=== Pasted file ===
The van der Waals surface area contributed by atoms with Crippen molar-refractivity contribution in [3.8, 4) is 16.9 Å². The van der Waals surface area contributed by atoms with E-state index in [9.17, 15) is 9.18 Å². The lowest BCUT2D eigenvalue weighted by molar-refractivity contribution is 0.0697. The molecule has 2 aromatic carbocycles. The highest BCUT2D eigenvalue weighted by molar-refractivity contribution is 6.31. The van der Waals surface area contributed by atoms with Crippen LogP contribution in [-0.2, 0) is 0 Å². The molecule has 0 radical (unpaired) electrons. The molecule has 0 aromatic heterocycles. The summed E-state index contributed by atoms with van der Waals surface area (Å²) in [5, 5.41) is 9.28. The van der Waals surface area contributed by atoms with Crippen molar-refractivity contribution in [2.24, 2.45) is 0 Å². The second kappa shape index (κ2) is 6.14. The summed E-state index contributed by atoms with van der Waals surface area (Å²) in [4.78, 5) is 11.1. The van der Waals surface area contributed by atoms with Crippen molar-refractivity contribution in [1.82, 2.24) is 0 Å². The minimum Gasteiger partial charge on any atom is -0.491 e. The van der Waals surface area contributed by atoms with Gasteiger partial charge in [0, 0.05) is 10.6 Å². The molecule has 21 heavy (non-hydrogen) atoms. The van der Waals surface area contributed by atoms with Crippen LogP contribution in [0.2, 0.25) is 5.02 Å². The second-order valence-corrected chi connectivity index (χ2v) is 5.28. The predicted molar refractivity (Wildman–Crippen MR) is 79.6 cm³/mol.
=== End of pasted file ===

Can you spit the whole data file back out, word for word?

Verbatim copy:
The van der Waals surface area contributed by atoms with Crippen molar-refractivity contribution in [3.8, 4) is 16.9 Å². The van der Waals surface area contributed by atoms with E-state index in [9.17, 15) is 9.18 Å². The lowest BCUT2D eigenvalue weighted by molar-refractivity contribution is 0.0697. The molecule has 2 aromatic carbocycles. The highest BCUT2D eigenvalue weighted by molar-refractivity contribution is 6.31. The van der Waals surface area contributed by atoms with Crippen LogP contribution in [-0.2, 0) is 0 Å². The molecule has 0 radical (unpaired) electrons. The molecule has 0 aromatic heterocycles. The summed E-state index contributed by atoms with van der Waals surface area (Å²) in [5, 5.41) is 9.28. The van der Waals surface area contributed by atoms with Crippen molar-refractivity contribution in [2.24, 2.45) is 0 Å². The second kappa shape index (κ2) is 6.14. The summed E-state index contributed by atoms with van der Waals surface area (Å²) in [4.78, 5) is 11.1. The van der Waals surface area contributed by atoms with Crippen molar-refractivity contribution in [1.82, 2.24) is 0 Å². The minimum Gasteiger partial charge on any atom is -0.491 e. The van der Waals surface area contributed by atoms with Gasteiger partial charge in [0, 0.05) is 10.6 Å². The molecule has 21 heavy (non-hydrogen) atoms. The van der Waals surface area contributed by atoms with Crippen LogP contribution in [0.2, 0.25) is 5.02 Å². The second-order valence-corrected chi connectivity index (χ2v) is 5.28. The predicted molar refractivity (Wildman–Crippen MR) is 79.6 cm³/mol.